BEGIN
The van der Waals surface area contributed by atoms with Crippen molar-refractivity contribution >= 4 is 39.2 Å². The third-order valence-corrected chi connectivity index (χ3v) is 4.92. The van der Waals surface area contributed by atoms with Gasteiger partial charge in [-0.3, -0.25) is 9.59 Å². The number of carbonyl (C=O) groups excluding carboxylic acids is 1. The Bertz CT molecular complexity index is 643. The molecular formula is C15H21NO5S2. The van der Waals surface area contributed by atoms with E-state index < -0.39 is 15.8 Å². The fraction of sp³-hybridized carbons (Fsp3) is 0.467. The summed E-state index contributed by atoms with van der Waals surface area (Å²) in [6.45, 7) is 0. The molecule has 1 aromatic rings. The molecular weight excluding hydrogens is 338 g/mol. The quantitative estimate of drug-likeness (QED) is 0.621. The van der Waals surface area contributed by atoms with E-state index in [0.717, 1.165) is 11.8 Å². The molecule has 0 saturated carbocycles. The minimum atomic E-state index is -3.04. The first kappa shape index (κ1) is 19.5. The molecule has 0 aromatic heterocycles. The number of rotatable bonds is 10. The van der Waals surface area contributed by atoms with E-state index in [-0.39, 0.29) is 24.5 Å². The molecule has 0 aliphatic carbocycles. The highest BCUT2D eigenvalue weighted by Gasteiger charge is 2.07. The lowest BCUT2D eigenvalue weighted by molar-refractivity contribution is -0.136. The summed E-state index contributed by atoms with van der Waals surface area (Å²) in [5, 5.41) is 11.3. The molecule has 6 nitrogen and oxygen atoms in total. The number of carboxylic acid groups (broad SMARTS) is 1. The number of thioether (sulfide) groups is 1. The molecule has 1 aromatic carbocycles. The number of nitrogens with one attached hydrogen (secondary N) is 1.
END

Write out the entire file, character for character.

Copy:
The van der Waals surface area contributed by atoms with Crippen molar-refractivity contribution >= 4 is 39.2 Å². The third-order valence-corrected chi connectivity index (χ3v) is 4.92. The van der Waals surface area contributed by atoms with Gasteiger partial charge in [-0.3, -0.25) is 9.59 Å². The number of carbonyl (C=O) groups excluding carboxylic acids is 1. The Bertz CT molecular complexity index is 643. The molecular formula is C15H21NO5S2. The van der Waals surface area contributed by atoms with E-state index < -0.39 is 15.8 Å². The fraction of sp³-hybridized carbons (Fsp3) is 0.467. The summed E-state index contributed by atoms with van der Waals surface area (Å²) in [6.45, 7) is 0. The molecule has 1 aromatic rings. The molecular weight excluding hydrogens is 338 g/mol. The quantitative estimate of drug-likeness (QED) is 0.621. The van der Waals surface area contributed by atoms with E-state index in [0.717, 1.165) is 11.8 Å². The molecule has 0 saturated carbocycles. The minimum atomic E-state index is -3.04. The first kappa shape index (κ1) is 19.5. The molecule has 0 aromatic heterocycles. The number of rotatable bonds is 10. The van der Waals surface area contributed by atoms with E-state index in [-0.39, 0.29) is 24.5 Å². The molecule has 0 aliphatic carbocycles. The highest BCUT2D eigenvalue weighted by Gasteiger charge is 2.07. The lowest BCUT2D eigenvalue weighted by molar-refractivity contribution is -0.136. The summed E-state index contributed by atoms with van der Waals surface area (Å²) in [5, 5.41) is 11.3. The molecule has 6 nitrogen and oxygen atoms in total. The number of carboxylic acid groups (broad SMARTS) is 1. The number of thioether (sulfide) groups is 1. The molecule has 1 aromatic carbocycles. The number of nitrogens with one attached hydrogen (secondary N) is 1.